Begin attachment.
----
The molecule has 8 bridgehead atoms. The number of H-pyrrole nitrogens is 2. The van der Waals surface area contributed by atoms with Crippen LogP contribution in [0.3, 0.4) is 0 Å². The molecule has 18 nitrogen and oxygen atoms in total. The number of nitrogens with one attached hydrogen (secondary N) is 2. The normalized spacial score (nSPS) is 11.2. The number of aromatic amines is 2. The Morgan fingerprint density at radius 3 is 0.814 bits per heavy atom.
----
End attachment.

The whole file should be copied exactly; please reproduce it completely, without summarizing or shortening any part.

The molecule has 8 bridgehead atoms. The number of H-pyrrole nitrogens is 2. The van der Waals surface area contributed by atoms with Crippen LogP contribution in [0.3, 0.4) is 0 Å². The molecule has 18 nitrogen and oxygen atoms in total. The number of nitrogens with one attached hydrogen (secondary N) is 2. The normalized spacial score (nSPS) is 11.2. The number of aromatic amines is 2. The Morgan fingerprint density at radius 3 is 0.814 bits per heavy atom.